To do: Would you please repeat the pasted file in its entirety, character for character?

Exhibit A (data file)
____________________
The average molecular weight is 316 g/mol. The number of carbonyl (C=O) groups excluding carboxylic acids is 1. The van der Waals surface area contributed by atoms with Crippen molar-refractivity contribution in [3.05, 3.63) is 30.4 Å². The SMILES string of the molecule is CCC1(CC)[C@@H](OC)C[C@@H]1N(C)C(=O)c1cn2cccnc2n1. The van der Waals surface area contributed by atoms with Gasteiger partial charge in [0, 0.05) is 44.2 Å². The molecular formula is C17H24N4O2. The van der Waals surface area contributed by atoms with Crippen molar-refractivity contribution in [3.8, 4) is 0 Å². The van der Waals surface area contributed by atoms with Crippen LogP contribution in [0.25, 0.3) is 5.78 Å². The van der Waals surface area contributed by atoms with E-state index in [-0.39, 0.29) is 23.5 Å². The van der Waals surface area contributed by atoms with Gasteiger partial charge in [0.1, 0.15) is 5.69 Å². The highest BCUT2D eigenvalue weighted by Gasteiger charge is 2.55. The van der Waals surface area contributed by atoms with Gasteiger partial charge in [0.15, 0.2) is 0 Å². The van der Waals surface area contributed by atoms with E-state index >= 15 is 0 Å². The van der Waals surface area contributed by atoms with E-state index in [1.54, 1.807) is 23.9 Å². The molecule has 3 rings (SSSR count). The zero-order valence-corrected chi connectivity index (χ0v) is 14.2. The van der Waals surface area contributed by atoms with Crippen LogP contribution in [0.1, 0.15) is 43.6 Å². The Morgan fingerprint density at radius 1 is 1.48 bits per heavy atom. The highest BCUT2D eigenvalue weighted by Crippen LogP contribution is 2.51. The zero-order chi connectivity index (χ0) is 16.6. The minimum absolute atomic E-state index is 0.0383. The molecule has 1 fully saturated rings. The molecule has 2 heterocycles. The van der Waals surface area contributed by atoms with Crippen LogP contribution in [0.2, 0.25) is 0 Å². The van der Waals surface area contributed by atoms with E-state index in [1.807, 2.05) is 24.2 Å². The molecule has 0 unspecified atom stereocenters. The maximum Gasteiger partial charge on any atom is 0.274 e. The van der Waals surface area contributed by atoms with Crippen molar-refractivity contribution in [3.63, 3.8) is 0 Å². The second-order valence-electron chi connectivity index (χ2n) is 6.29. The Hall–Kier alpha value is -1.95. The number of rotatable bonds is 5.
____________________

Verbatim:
The average molecular weight is 316 g/mol. The number of carbonyl (C=O) groups excluding carboxylic acids is 1. The van der Waals surface area contributed by atoms with Crippen molar-refractivity contribution in [3.05, 3.63) is 30.4 Å². The SMILES string of the molecule is CCC1(CC)[C@@H](OC)C[C@@H]1N(C)C(=O)c1cn2cccnc2n1. The van der Waals surface area contributed by atoms with Gasteiger partial charge in [0, 0.05) is 44.2 Å². The molecular formula is C17H24N4O2. The van der Waals surface area contributed by atoms with Crippen molar-refractivity contribution in [3.8, 4) is 0 Å². The van der Waals surface area contributed by atoms with Crippen LogP contribution in [0.25, 0.3) is 5.78 Å². The van der Waals surface area contributed by atoms with E-state index in [-0.39, 0.29) is 23.5 Å². The van der Waals surface area contributed by atoms with Gasteiger partial charge in [0.1, 0.15) is 5.69 Å². The highest BCUT2D eigenvalue weighted by Gasteiger charge is 2.55. The van der Waals surface area contributed by atoms with Gasteiger partial charge in [0.15, 0.2) is 0 Å². The van der Waals surface area contributed by atoms with E-state index >= 15 is 0 Å². The van der Waals surface area contributed by atoms with E-state index in [1.54, 1.807) is 23.9 Å². The molecule has 3 rings (SSSR count). The zero-order valence-corrected chi connectivity index (χ0v) is 14.2. The van der Waals surface area contributed by atoms with Crippen LogP contribution in [0.1, 0.15) is 43.6 Å². The Morgan fingerprint density at radius 1 is 1.48 bits per heavy atom. The highest BCUT2D eigenvalue weighted by Crippen LogP contribution is 2.51. The zero-order chi connectivity index (χ0) is 16.6. The minimum absolute atomic E-state index is 0.0383. The molecule has 1 fully saturated rings. The molecule has 2 heterocycles. The van der Waals surface area contributed by atoms with Crippen LogP contribution in [0.2, 0.25) is 0 Å². The van der Waals surface area contributed by atoms with E-state index in [1.807, 2.05) is 24.2 Å². The molecule has 0 unspecified atom stereocenters. The maximum Gasteiger partial charge on any atom is 0.274 e. The van der Waals surface area contributed by atoms with Crippen molar-refractivity contribution in [3.63, 3.8) is 0 Å². The second-order valence-electron chi connectivity index (χ2n) is 6.29. The Hall–Kier alpha value is -1.95. The number of rotatable bonds is 5.